UX/UI Design iOS & Android

Moneybox is a savings and investment product designed for new and experienced investors alike. They are still a fairly young startup, but fully embracing growth mode and really defining their brand and product in the FinTech space. At the time I was contracted in, Moneybox were increasing their investment fund options from three to seven, meaning their customers were getting an increased level of control over how their money was invested. This also meant there were an increased number of ‘ifs’ and ‘buts’ to consider from a UX perspective…


A key feature of the Moneybox product is that it’s quick and easy to sign up, and can be done in a matter of minutes from the palm of your hand. The team were keen to make sure that by adding extra investment funds, the user signup process did not become bloated, but still allowed for customisation by experienced investors who wanted more control over their portfolio.

We were keen to keep the donut chart graphic, as user research had shown that it was one of the easiest and quickest to understand charts to display fund allocations to the users. It was important though to be able to fit in the list below with numerical values, as well as the other elements required for regulatory reasons.

Although the style and playfulness of the design on the left was more interactive for the user - the final design on the right was chosen because it ultimately reduced the total number of taps required by the user to complete registration process.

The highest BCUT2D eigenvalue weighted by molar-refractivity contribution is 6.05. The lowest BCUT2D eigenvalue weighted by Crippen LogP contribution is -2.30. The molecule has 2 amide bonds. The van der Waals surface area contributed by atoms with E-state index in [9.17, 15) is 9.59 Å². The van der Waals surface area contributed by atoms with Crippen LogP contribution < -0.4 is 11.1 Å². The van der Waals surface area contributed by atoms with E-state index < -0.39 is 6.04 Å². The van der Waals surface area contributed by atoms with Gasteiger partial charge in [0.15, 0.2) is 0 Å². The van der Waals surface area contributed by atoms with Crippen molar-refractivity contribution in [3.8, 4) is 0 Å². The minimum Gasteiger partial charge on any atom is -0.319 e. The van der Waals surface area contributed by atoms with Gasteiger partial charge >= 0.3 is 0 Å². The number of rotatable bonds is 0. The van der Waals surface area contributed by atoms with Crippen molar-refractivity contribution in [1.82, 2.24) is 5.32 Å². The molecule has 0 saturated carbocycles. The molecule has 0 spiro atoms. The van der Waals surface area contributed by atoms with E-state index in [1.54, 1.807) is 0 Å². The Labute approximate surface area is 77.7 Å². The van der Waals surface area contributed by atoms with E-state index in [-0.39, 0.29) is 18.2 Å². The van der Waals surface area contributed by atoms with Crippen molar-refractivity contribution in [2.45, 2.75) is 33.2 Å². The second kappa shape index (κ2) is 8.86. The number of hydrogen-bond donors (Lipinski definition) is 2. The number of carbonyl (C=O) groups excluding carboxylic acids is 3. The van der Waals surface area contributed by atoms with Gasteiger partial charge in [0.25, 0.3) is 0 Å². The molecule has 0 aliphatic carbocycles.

Investments Tab

Once customers have used the product for some time, they are able to drill down into their funds performance and see how well it is tracking. With the addition of extra funds available, it became a consideration that some users will have a longer list of funds that extend beyond the fold of their device. It was important therefore to think about the spacing and details of this screen, allowing for funds to be listed clearly and show in their categories and subcategories.

We were keen to implement a reusable colour scheme across each fund, without the product starting to look like a rainbow. A lot of time was spent deliberating shades and hues, and trying to keep away from ‘danger’ colours, something that users won’t like to see when in relation to their hard-earned savings!

We wanted to provide a clear visual distinction between the breakdown of a users overall portfolio, compared to the breakdown of each particular fund and the elements that were more out of a users control - market performance for example.